Is it legal for motorcycles to escort an ambulance?

Does trying to do good get in the way of safety?
by Robby Consunji | Oct 8, 2018
PHOTO: Google Maps

The Metropolitan Manila Development Authority (MMDA) considers the practice of motorcycle riders voluntarily escorting emergency vehicles, particularly ambulance vehicles that have to squeeze through traffic, as neither legal nor illegal. 

Is it legal? Or, is it illegal? What if the riders damage a car or run over a pedestrian while escorting an emergency vehicle?

It is often said that safety cannot be compromised. Even Good Samaritans are subject to the strict rules on road safety.

The practice of Good Samaritan motorcycle riders voluntarily escorting emergency ambulance units through traffic is illegal and contrary to the rules on road safety.

The Land Transportation and Traffic Code contains an exclusive enumeration of the vehicles considered to be emergency vehicles, namely the following: 1) police vehicles; 2) fire department vehicles; and 3) ambulances.

Emergency vehicles enjoy a right of way over other vehicles under the Code. Upon the approach of any emergency vehicle giving audible signal, the driver of every other vehicle shall immediately drive the same to the right-hand edge or curb of the highway, clear of any intersection of highways, and shall STOP and remain in such position, unless otherwise directed by a peace officer, until such emergency vehicle shall have passed. (Land Transportation and Traffic Code, Section 49)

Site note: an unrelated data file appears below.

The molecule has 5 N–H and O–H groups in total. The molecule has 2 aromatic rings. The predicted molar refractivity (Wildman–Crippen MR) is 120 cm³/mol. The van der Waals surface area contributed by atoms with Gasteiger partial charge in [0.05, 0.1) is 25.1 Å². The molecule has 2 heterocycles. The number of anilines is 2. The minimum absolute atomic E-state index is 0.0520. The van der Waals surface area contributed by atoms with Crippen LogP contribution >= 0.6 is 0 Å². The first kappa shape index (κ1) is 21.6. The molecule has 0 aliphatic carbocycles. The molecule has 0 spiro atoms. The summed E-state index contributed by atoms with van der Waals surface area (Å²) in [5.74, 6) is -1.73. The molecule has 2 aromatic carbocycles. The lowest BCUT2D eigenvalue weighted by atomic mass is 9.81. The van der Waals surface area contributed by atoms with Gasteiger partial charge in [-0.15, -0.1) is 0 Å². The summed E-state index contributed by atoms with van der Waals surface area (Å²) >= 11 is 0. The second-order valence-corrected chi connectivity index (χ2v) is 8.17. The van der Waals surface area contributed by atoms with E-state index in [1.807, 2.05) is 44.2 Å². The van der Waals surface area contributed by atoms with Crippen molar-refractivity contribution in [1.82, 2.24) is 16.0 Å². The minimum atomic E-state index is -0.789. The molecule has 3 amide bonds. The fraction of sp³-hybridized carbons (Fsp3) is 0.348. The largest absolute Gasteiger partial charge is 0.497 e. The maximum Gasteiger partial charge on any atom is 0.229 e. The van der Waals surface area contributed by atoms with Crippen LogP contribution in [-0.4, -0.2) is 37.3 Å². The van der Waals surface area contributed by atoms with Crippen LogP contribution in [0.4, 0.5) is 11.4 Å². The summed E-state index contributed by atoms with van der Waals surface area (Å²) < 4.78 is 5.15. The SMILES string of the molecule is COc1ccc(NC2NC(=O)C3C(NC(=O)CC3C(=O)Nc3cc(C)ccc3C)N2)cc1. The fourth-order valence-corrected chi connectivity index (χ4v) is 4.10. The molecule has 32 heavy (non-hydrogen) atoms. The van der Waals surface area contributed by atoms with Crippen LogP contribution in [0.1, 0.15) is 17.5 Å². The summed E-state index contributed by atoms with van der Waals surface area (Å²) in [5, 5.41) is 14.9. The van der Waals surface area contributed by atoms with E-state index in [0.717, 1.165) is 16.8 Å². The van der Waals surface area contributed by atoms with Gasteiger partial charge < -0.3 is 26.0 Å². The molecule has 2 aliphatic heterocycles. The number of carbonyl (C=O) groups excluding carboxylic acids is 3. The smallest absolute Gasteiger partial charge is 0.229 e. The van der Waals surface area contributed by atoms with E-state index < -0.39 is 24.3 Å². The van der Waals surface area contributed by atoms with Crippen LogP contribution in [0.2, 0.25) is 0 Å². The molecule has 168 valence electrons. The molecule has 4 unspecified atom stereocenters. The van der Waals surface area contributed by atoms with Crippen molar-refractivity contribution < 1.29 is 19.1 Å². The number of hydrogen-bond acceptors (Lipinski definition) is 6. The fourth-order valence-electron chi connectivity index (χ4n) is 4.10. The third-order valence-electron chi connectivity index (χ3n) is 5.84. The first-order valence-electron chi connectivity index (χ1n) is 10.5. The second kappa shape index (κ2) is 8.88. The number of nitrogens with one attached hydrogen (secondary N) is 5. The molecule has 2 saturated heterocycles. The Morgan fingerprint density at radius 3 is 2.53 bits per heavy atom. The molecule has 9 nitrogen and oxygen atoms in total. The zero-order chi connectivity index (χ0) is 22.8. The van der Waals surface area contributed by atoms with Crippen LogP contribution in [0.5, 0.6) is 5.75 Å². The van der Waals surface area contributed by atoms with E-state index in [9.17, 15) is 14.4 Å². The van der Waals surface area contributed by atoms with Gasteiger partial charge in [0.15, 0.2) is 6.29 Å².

The Code also recognizes that drivers of authorized emergency vehicles need to respond quickly to emergencies. As a result, the speed limit regulations do not apply to the following:

1) A physician or his driver when the former responds to emergency calls;

2) The driver of a hospital ambulance on the way to and from the place of accident or other emergency;

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3) Any driver bringing a wounded or sick person for emergency treatment to a hospital, clinic, or any other similar place;

4) The driver of a motor vehicle belonging to the Armed Forces while in use for official purposes in times of riot, insurrection, or invasion;

5) The driver of a vehicle, when he or his passengers are in pursuit of a criminal;

6) A law-enforcement officer who is trying to overtake a violator of traffic laws; and,

7) The driver officially operating a motor vehicle of any fire department, provided that exemption shall not be construed to allow useless or unnecessary fast driving of drivers aforementioned.

As a side note, the ambulance enjoys the right of way as an emergency vehicle while traveling to pick up a patient and to transport the patient to the emergency room. The other motorists must yield to the ambulance even without a patient on board.

The Good Samaritan motorcycle rider must be treated like every other vehicle. He has the legal duty to immediately drive his motorcycle to the side of the road and to stop until the emergency vehicle has passed.

The failure of the rider to yield the right of way to an ambulance operated on official business and sounding an audible signal is punishable as a traffic violation and subject to a P1,000 fine under the DOTC, LTFRB, and LTO Joint Administrative Order No. 2014- 01.

The well-meaning motorcycle rider is not qualified to be an emergency vehicle under the Land Transportation and Traffic Code or under the Department of Health Administrative Order No. 2018-0001, which outlines the standards for ambulance accreditation and issuance of a license to operate.